Fighting entails an aggressive interaction that can result in physical injury to one or more of the birds involved. Fighting can occur in many avian species due to the pressures of food, mate and territorial competitions.
Parrots tend to fight with raucous noise accompaniment. Feathers may fly from both involved, with much lunging and screaming. However, parrots often play in exactly the manner indicated, minus injuries. It is common for humans to have difficulty differentiating between the two if no injuries occur.
Squabbles often arise when birds are crowded together, especially when wing feathers are trimmed. Without flight, it is difficult for a bird to avoid an aggressive advance from another. (When an individual’s body language indicates serious aggression, wild birds simply fly away, thus avoiding an escalation of hostility). In addition to overcrowding, limited access to food and water dishes are also cause for conflict.
If birds are actually fighting, they need to be housed separately. If the human is not sure if play is intended instead of aggression, the birds should be closely observed so owners can make a sensible decision. Until that decision is reached, the birds in question should not be in direct contact with each other when humans are not available to closely supervise.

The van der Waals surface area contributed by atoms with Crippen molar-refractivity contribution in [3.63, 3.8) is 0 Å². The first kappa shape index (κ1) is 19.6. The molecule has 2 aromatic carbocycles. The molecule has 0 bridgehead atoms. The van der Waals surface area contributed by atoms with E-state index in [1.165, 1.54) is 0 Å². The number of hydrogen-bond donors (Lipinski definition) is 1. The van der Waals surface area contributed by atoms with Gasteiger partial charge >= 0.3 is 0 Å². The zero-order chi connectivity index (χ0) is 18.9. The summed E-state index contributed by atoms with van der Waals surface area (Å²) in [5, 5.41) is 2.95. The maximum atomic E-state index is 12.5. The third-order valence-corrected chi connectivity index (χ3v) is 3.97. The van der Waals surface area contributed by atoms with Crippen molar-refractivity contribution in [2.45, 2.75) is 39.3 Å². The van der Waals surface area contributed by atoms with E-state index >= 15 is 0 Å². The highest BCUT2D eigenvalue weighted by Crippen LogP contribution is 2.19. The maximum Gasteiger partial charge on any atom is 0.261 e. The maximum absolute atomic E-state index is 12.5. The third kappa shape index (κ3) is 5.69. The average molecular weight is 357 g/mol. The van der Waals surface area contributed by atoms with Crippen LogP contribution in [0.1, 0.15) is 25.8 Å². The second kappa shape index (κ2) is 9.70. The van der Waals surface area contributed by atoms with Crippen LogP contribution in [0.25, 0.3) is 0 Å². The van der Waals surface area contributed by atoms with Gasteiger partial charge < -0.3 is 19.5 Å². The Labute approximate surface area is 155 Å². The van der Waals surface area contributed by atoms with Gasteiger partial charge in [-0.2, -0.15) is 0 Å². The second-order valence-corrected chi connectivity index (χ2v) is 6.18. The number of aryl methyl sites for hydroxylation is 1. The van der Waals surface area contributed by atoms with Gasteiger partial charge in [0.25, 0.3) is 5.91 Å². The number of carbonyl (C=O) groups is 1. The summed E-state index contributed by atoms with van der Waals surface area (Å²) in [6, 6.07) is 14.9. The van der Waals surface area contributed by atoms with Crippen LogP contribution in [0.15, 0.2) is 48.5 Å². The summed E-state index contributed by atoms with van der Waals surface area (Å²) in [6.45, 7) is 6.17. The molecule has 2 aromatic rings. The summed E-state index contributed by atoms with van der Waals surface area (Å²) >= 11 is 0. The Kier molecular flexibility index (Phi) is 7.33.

Disclaimer: BirdChannel.com’s Bird Behavior Index is intended for educational purposes only. It is not meant to replace the expertise and experience of a professional veterinarian. Do not use the information presented here to make decisions about your bird’s health if you suspect your pet is sick. If your pet is showing signs of illness or you notice changes in your bird’s behavior, take your pet to the nearest veterinarian or an emergency pet clinic as soon as possible.